In algebraic topology, the

**Chern classes**of a complex vector bundle V on a topological space X are defined in the theory of characteristic classes. They lie in the cohomology of X, in the even-dimensional spaces; if V is a line bundle there is just a single (first) Chern class in the second cohomology group of X.

There are various ways of approaching the subject: originally Chern used differential geometry, in algebraic topology the Chern classes arise via homotopy theory which provides a mapping associated to V to a classifying space (an infinitary Grassmannian in this case), and there is an approach of Alexander Grothendieck showing that axiomatically one need only define the line bundle case. Chern classes also arise naturally in algebraic geometry.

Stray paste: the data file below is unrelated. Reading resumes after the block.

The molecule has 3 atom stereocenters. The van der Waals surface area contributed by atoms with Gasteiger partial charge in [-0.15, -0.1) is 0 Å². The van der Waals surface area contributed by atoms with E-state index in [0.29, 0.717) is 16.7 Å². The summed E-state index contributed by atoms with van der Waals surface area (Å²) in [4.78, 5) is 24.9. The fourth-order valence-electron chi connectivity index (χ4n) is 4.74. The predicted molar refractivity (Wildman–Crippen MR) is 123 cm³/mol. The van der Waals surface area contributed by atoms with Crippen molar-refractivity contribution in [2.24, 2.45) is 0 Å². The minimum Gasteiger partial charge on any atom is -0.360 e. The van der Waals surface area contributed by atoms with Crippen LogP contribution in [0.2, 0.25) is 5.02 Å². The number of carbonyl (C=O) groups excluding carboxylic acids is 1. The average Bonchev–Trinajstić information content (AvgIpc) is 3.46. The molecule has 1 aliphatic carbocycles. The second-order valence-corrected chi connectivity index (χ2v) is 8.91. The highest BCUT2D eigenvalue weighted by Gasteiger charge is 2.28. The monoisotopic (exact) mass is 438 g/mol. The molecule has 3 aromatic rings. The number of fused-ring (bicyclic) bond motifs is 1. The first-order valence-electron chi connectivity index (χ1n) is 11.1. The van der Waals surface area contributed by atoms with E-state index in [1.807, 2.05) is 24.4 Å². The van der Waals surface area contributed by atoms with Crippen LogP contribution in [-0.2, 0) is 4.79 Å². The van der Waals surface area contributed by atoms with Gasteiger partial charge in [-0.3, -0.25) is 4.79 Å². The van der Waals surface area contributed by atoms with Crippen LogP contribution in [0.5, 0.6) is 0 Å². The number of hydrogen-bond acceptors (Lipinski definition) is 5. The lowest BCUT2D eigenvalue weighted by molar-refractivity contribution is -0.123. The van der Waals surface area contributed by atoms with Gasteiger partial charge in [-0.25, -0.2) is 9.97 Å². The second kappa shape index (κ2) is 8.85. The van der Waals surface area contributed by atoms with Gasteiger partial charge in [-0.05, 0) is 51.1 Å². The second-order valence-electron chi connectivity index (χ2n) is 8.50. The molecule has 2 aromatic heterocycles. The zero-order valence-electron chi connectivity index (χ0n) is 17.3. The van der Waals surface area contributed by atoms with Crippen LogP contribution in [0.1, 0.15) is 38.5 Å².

The intuitive meaning of the Chern class concerns 'required zeroes' of a section of a vector bundle: for example the theorem saying one can't comb a hairy ball flat.

The name is given for Shiing-shen Chern, who first gave a general definition. It was realised in retrospect that geometers had met these classes already in a number of guises.

See Chern-Simons for more discussion.

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